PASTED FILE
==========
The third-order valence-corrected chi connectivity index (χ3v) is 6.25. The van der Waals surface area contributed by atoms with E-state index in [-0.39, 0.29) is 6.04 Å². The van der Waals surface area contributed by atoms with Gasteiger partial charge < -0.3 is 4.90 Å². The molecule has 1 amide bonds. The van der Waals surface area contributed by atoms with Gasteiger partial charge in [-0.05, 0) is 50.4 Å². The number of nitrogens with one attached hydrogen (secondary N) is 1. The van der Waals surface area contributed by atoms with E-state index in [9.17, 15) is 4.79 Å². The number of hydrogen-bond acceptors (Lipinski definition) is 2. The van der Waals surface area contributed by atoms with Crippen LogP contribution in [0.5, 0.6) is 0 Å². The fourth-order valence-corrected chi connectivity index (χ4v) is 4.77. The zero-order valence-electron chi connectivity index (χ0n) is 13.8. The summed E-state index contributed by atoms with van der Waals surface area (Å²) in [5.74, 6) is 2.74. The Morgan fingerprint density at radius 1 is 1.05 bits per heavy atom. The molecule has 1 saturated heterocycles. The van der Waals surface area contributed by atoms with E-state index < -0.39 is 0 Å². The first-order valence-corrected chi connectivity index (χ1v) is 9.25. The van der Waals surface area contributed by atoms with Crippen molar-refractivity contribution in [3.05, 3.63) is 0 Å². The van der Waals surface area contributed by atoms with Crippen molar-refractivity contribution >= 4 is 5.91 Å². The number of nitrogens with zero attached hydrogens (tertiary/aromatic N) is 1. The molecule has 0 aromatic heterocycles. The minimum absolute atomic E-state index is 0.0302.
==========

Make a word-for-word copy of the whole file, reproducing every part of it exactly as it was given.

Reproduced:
The third-order valence-corrected chi connectivity index (χ3v) is 6.25. The van der Waals surface area contributed by atoms with E-state index in [-0.39, 0.29) is 6.04 Å². The van der Waals surface area contributed by atoms with Gasteiger partial charge < -0.3 is 4.90 Å². The molecule has 1 amide bonds. The van der Waals surface area contributed by atoms with Gasteiger partial charge in [-0.05, 0) is 50.4 Å². The number of nitrogens with one attached hydrogen (secondary N) is 1. The van der Waals surface area contributed by atoms with E-state index in [9.17, 15) is 4.79 Å². The number of hydrogen-bond acceptors (Lipinski definition) is 2. The van der Waals surface area contributed by atoms with Crippen LogP contribution in [0.5, 0.6) is 0 Å². The fourth-order valence-corrected chi connectivity index (χ4v) is 4.77. The zero-order valence-electron chi connectivity index (χ0n) is 13.8. The summed E-state index contributed by atoms with van der Waals surface area (Å²) in [5.74, 6) is 2.74. The Morgan fingerprint density at radius 1 is 1.05 bits per heavy atom. The molecule has 1 saturated heterocycles. The van der Waals surface area contributed by atoms with E-state index < -0.39 is 0 Å². The first-order valence-corrected chi connectivity index (χ1v) is 9.25. The van der Waals surface area contributed by atoms with Crippen molar-refractivity contribution in [3.05, 3.63) is 0 Å². The van der Waals surface area contributed by atoms with Crippen molar-refractivity contribution >= 4 is 5.91 Å². The number of nitrogens with zero attached hydrogens (tertiary/aromatic N) is 1. The molecule has 0 aromatic heterocycles. The minimum absolute atomic E-state index is 0.0302.